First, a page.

US 2541218 A
Description (OCR text may contain errors)
J- w a J u N. B. DOERR BOTTLE HEATER Feb. 13; 1951 Filed Feb. 14, 1947 Patented Feb. 13, 1951 UNITED STATES PATENT OFFICE BOTTLE HEATER Norman B. Doerr, Los Angelica-Calif.
Application February 14, 1947, Serial Nof728f609 1 Claim.
' The invention relates to a bottle heater and more particularly to a heater which is adapted to heat a nursing bottle without the use of water, and wherein the heater is an electrical heater which can be operated on a low voltage such as six volts so that it can be operated b the cigar lighter socket in an automobile.
In co-pending application S. N. 713'368,.f11'ed November :30, 1946., for Baby Supply Cabinet, I have disclosed and claimed .a cabinet which comprises a combined refrigerator, storage cabinet, and heater wherein the heater is similar to that described above. The present case is directed to the heater itself and more particularly to improvements in the heater disclosed in the co-pending case.
An object of the invention is to provide a bottle heater requiring no Water and suitable for operation by a low voltage source such as a cigar lighter socket in an automobile.
A further object of the invention is to simplify the manufacture of such heater and to increase the heating eificiency.
For further details of the invention, reference may be made to the drawings wherein Fig. 1 is a top plan view of the bottle heater according to the present invention.
Fig. 2 is a vertical sectional view on line 2-2 of Fig. 1 looking in the direction of the arrows.
. In Figs. 1 and 2 the bottle is shown in dotdash lines.
Fig. 3 is a sectional View on line 33 of Fig. 2 looking in the direction of the arrows.
Referring in detail to the drawings, the bottle heater I comprises a metal can 2 which is cylindrical and as long as the major length of the bottle 3 whereby the neck of the bottle protrudes enough so that the bottle can be grasped to remove it from the can 2. It is not possible to grasp the sides of the bottle when it is in the can 2 because the can 2 is only slightly larger than the bottle, in order to efiiciently heat the bottle by the can 2, by radiation and conduction, without the use of water in the can 2. The can 2 is heated by an electrical heater 4 having a base 5 of rigid insulating material such as an asbestos composition known as Transits. The base 5 is a disk of the same diameter as the can 2. It is common to wet Transite when tooling it to shape and it smolders when it is heated. To prevent this, on top of the base 5 is arranged a sheet 6 of mica and on top of sheet 6 is a heater wire 1 suitable for connection to a six-volt supply such as a cigar lighter socket of an automobile, Wire l isfarranged in a plane along the top 01 the sulator as well as an electrical insulator.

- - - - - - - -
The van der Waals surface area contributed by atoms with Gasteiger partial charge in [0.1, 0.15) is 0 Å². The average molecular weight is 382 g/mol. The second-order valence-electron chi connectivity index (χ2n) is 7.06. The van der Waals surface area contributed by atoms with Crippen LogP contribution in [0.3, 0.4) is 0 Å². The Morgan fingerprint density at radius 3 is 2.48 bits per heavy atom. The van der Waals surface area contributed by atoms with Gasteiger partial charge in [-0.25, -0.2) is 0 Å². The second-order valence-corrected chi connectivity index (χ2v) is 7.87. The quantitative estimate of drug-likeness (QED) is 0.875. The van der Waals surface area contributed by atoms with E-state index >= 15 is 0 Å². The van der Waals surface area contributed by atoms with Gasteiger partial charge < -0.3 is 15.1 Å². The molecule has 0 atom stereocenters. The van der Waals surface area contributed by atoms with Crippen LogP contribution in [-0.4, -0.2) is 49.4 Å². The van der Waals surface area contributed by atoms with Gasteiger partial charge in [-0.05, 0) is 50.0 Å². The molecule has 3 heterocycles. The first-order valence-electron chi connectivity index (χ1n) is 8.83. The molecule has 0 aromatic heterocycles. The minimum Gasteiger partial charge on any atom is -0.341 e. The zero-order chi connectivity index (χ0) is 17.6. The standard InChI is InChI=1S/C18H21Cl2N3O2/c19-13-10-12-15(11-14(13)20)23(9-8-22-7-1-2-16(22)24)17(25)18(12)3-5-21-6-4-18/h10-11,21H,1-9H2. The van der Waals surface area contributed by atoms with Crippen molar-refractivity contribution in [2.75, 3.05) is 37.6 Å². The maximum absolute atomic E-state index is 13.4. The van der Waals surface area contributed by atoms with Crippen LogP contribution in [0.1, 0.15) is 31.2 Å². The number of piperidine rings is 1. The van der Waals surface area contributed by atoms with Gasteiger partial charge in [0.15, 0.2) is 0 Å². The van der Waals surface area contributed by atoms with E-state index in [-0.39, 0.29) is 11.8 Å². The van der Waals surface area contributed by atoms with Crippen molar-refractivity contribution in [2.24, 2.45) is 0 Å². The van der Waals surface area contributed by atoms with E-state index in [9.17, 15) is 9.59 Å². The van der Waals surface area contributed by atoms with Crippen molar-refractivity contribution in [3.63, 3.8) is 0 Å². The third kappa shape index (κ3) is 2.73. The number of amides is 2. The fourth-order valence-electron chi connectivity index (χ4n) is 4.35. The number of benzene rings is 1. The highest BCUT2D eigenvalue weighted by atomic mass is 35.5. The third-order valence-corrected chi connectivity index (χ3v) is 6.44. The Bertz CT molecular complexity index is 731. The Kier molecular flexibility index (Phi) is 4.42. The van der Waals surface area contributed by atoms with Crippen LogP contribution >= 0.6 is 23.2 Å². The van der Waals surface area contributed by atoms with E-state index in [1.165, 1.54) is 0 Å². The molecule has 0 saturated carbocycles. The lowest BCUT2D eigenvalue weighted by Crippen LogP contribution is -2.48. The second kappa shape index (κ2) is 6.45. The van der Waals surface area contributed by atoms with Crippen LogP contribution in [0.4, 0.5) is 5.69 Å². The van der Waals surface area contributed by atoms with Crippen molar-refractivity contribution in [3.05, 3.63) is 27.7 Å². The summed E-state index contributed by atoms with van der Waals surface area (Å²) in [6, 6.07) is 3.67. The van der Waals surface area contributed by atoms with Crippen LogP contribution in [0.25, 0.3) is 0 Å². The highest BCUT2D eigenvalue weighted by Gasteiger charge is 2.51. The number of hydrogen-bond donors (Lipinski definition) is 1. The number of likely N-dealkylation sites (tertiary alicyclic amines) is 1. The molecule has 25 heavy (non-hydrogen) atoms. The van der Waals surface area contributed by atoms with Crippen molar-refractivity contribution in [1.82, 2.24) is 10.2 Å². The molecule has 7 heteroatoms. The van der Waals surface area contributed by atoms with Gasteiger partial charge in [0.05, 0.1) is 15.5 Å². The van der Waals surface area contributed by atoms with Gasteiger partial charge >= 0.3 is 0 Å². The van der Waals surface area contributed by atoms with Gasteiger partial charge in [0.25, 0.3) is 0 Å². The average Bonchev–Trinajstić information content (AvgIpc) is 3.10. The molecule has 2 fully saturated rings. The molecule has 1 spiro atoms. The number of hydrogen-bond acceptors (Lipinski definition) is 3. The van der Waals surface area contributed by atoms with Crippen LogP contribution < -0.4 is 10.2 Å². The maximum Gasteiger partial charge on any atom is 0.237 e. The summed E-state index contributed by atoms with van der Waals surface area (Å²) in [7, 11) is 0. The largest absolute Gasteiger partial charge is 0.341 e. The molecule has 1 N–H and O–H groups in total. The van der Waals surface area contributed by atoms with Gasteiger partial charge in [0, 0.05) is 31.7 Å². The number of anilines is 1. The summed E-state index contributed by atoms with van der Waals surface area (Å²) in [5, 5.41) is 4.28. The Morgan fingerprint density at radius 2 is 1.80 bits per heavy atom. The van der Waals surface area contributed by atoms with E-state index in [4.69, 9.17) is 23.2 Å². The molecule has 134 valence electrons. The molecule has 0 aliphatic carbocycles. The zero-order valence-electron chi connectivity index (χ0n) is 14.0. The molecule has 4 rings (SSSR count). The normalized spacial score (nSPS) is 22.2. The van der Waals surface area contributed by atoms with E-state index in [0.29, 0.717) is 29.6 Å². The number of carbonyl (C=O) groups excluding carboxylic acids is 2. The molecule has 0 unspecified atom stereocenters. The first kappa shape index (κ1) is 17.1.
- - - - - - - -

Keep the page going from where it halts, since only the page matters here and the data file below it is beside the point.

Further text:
base5 and it extends for part of 'a circle as indicated at 8 and 9 and then re-enters in a smaller circle as indica ed at [0. The wire 1 and sheet 8 are held in position on base 5 by U-shaped rivets like ll which, in fact, may be small cotter plus. The wire I is embraced by the 'bight l2 of each cotter pin and the legs 13 of each cotter pin "extend through aligned apertures I l and 15 under the wire land through the mica sheet 6 and "the base 5. The ends of the rivets are bent over "the bottom of base 5 as indicated at 16. The rivets like H are spaced throughout the length of the wire '1, others being similarly indicated at "It, "I 8, 19 and "elsewhere.
The ends of the heater wire I have terminals 2|, 22 which extend through the base 5 and mica sheet 6 as indicated at 23. The heater 4 thus described in a complete unit and it is held in operative relation to the bottom 24 of the cam 2 by means of a bolt 25 which passes through a central aperture 26 in the bottom 24 and through a central aperture in an upper mica sheet 21 and through the center of the sheet 6 and base 5. The mica sheet 21 extends over the heater wire I at the top of heater 4 and prevents bottom 24 from short circuiting the heater wire 1. The base 5 and sheets 6 and 21 are disks of the same diameter as can 2.